Posted by Jim at 11:31 AM Wednesday, May 6, 2009 Labels: creeping bentgrass , desiccation , disease , fairy ring , golf course , ice damage , Kentucky bluegrass , Midwest , snow mold
Spring has sprung in the Midwest! The trees are blooming and budding, the flowers are emerging, and the grass is finally growing. This winter was pretty harsh, with many places receiving significant amounts of snow fall. Consequently, snow mold was quite severe this year. However, most are on the road to recovery from any snow mold damage. Another major issue was ice damage and desiccation. Many golf course superintendents through out the Upper Midwest claim the damage from ice and desiccation was as bad as they've ever seen. So before implementing a plan of action to start the road to recovery, you need to determine if the area will come back. To do this, take a cup cutter plug from the damaged area and place them in a window. Keep them moist and MAKE sure the window ledge is not directly above or below a heat vent. The drastic change temperature can cause shock that can kill the plants. Monitor growth from the plugs for two weeks and if green tissue has not emerged by then, the area will likely need to be repaired.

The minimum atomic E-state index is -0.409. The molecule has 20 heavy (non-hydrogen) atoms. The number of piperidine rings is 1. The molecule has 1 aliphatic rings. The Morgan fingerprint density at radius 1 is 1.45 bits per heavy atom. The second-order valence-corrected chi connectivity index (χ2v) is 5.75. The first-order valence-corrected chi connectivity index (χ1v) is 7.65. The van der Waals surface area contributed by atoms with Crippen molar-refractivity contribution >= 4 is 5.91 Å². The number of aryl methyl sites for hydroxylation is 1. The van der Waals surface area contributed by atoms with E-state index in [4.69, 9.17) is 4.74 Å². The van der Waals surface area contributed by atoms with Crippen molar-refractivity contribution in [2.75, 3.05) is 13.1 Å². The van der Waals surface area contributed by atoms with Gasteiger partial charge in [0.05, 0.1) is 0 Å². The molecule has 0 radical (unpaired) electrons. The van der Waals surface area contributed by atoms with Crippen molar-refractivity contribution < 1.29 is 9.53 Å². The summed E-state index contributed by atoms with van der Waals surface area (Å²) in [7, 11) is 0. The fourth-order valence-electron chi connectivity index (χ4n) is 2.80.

Now is also the time of year for preventative applications targeting fairy ring and take-all patch. If you are not familiar with preventative fairy ring applications, Lane Tredway's group at NC State is finding that two applications of Bayleton at the low label rate effectively limits fairy ring development throughout the summer. Initiate the first application when 5-day average soil temperatures are between 55 and 65 F, then follow-up with the second application 28 days later. All applications should be irrigated in with 1/4 inch of water immediately after application. Wetting agents should be applied on a regular basis during the summer, but NOT tank-mixed with the preventative applications.